Thursday, May 11, 2006

Of Dowries and Gifts

I've always been proud of the fact that my parents' marriage had nothing to do with dowries. But as I grew up, I was told that while this was true, it was not that nothing had been asked for. My paternal grandmother (who was, from all accounts, one of the nicest people ever, and certainly not the money-minded type) had hoped my mother would bring some furniture with her, apart from the regulation bed. Not because my grandmother wanted stuff for herself, but because it would show the respect and love her son would recieve from his in-laws. I can understand that, but the question remains, where does one draw the line? In this case, my grandfather, a barrister and a gentleman with very strong views on everything, scolded her and said that gifts had nothing to do with affection etc. So my mother brought with her only as much as her parents felt they could give.

I always knew the issue of dowry would never arise in any marriage of mine. So I smirked when when V's mum proudly told my parents that I was to bring nothing apart from the regulation bed. I got upset when my parents tried to buy me jewellery -- if it was expensive it would sit in the bank locker, and what good would that do me, pray? -- and generally ticked them off for trying to buy me other stuff (kitchen stuff blah blah) till my mother got good and mad and told me it was her daughter's wedding and if she felt like a grand do it was her business and none of mine and would I kindly shut up now, I was being a colossal bore. Or words to that effect. (Now I think back, I know, it was stupid, but back then, it felt really scary, having folks give you so much. And jewellery-wise, I was proved right. It all went into the bank and will stay there till I force it on my poor daughter. Who will then have to pay locker-rent for her life-time. And thus the saga continues...)

Anyway, you get the idea. And as you may have read in my earlier post about the stuff V and I did get after all, one could hardly say that we were stinted. So imagine my utter shock when I realised that the mother-in-law did harbour a vague resentment on the grounds that her son wasn't given gifts as grand as the stuff given to her daughter-in-law. Heh heh... imagine V's state of mind if my parents smilingly told him that the mamarbari money was not to be directed towards his baby (the Mac he drools over every night. Even after 3 months. I hate it) but to, say, something along the lines of rings and jewellery. Even I wouldn't do that to him, not even at the height of a fight. Or, that instead of model cars, they would prefer to give him a, I dunno, what do sons-in-law get traditionally? Say more clothes.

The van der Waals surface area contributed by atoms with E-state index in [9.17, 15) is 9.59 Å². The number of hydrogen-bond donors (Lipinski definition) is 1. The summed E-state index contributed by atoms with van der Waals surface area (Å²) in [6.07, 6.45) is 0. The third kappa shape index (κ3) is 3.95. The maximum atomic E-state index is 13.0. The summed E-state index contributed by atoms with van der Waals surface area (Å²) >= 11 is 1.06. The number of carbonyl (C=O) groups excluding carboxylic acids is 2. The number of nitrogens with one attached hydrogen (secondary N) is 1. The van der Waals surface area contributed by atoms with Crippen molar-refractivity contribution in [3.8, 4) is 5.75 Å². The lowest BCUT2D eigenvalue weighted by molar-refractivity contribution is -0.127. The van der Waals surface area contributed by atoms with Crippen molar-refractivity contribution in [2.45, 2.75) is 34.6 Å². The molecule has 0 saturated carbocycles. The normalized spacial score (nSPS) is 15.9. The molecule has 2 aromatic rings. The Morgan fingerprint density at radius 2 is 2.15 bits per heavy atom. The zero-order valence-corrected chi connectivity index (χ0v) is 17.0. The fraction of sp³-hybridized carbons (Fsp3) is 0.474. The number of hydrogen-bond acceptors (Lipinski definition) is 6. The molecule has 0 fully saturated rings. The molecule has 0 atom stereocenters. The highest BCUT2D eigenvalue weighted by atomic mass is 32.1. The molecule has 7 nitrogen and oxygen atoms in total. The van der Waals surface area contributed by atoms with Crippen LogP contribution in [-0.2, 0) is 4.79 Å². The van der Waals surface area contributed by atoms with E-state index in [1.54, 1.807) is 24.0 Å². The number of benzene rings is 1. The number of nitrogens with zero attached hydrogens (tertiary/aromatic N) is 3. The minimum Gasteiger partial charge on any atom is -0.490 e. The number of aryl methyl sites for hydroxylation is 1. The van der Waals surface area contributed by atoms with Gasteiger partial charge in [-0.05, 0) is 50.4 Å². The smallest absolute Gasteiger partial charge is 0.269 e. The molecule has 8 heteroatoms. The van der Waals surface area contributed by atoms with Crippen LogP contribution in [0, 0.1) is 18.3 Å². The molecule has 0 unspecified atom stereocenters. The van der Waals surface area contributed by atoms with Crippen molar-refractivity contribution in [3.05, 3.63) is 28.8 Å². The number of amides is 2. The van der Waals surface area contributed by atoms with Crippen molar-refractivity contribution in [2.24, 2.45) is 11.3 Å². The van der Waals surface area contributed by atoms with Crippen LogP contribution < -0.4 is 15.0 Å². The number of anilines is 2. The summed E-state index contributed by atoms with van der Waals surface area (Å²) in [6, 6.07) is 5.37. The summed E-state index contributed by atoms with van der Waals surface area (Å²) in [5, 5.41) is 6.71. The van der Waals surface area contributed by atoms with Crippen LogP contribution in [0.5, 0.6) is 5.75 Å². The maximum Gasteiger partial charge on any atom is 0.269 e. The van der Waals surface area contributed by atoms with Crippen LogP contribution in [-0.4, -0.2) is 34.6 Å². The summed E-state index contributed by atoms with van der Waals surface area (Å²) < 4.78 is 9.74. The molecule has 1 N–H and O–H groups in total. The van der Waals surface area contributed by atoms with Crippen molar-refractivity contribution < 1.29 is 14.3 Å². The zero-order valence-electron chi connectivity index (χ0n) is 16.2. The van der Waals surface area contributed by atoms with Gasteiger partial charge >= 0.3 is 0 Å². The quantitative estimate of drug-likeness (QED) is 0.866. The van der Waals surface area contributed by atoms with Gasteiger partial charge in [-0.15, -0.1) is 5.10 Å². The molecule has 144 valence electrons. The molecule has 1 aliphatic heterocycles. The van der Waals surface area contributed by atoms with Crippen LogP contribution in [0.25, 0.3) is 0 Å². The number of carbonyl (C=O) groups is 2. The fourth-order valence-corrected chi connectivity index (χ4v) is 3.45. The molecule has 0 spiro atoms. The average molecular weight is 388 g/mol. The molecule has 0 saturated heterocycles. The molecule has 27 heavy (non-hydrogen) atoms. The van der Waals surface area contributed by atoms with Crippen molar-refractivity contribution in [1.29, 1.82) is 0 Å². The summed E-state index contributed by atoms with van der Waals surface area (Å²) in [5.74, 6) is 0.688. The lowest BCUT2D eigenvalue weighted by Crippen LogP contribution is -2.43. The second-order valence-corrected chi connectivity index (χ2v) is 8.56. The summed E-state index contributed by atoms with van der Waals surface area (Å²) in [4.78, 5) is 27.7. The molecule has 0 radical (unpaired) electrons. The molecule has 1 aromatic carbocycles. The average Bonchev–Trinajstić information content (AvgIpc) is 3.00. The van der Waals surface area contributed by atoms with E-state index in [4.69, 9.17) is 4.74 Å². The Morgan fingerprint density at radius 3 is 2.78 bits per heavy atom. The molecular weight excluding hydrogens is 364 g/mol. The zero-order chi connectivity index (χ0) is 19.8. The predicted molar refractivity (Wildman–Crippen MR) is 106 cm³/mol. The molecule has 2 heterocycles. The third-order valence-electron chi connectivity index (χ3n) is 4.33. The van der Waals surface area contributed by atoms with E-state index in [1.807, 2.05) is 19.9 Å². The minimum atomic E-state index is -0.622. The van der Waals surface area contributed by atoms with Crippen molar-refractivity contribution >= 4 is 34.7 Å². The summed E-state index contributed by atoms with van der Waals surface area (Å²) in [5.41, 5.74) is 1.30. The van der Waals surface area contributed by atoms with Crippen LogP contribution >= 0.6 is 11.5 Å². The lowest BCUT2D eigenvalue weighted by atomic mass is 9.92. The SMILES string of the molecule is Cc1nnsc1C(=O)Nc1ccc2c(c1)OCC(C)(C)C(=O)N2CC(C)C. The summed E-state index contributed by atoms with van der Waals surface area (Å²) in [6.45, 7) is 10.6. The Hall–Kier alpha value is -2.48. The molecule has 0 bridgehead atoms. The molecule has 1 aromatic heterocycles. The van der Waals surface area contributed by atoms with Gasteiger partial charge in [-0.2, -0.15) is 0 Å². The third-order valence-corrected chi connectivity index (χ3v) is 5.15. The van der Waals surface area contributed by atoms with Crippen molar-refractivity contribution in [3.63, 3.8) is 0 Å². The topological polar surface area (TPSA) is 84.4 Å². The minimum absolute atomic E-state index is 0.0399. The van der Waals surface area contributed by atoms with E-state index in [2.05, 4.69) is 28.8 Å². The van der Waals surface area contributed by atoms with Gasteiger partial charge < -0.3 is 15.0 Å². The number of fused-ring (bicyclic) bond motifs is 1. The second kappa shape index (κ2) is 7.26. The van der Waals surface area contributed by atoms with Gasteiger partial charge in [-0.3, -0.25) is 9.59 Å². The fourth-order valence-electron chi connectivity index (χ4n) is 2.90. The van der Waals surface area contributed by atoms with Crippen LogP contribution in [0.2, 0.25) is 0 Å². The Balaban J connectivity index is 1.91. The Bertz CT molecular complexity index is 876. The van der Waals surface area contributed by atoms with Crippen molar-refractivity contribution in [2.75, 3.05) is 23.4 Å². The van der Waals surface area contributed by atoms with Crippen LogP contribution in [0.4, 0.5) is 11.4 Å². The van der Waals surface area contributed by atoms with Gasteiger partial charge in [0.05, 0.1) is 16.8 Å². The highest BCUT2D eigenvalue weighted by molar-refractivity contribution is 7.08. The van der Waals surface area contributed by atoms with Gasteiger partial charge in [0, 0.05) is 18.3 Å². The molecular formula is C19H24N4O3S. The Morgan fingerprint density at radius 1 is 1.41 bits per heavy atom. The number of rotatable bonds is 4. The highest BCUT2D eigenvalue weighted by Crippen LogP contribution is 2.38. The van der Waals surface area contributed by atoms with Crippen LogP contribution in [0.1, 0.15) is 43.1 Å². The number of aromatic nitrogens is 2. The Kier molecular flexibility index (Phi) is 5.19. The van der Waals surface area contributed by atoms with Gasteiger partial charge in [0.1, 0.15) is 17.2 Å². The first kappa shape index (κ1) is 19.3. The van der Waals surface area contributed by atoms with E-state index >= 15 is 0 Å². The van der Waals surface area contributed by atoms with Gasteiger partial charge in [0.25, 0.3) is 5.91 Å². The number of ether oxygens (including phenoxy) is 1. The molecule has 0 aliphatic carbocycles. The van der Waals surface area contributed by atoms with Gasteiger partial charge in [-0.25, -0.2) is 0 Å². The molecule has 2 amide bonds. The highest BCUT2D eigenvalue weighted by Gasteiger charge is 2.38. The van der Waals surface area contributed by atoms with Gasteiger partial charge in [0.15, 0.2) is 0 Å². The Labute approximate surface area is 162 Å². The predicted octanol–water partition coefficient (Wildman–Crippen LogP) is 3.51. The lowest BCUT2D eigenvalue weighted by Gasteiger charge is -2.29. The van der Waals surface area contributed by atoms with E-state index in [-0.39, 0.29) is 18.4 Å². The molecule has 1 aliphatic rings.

I don't get it. If her son's happy, he must have a reason to be happy, right? And you can't deny his happiness when you see him set out his silly cars (well, ok, they are actually quite hot but they detract attention from ME and that's always a bad thing) or fiddle around on the Mac (which I admit gave me some ecstatic moments too, but I'll deny that if you ever say it in front of V). And it all brings me back to what I was saying earlier about dowry. Part of the reason I didn't want all the stuff my parents wanted to gift us was because I felt V was being bloody bribed to marry me. Me! I'm incentive enough to marry me, any day. Not some stupid Mac. Even if it is a darn handsome machine.

Now the thing is, officially, my marriage was as free of dowry as any other. But I got more as gifts than most brides get as dowry. How does that figure? It makes me vaguely uncomfortable, but then I remember the wedding was also about my parents doing something they had waited 23 years for, and they definitely had ideas about how they wanted to do it. They only spent what they could afford, I do admit that, and gave nothing that they didn't want to, but...

I guess V is right, I do think too much.

I think I ought to focus on 2 points:
1. Nothing was asked for, therefore all gifts were given with love.
2. My parents enjoyed the shopping so much, I did feel bad about playing spoilsport. Ever seen two 50 yr-olds gleefully go over the crockery they have bought -- and which they don't have to carefully clean and maintain -- and which they would never buy for themselves but can totally justify buying now since it's for somebody else? My mum actually did that for the dinner set and the Tupperware while my father did as much over my laptop (a gift I try not to talk about, since it kinda undercuts my grousing over the Mac) and its accessories.

I really ought to have brought my parents up to listen to me more. Now it's too late.

17 comments:

WishfulThinker said...

*Trying to be as dignified as possible while screwing eyeballs back into his sockets and walking away without saying anything*

roli said...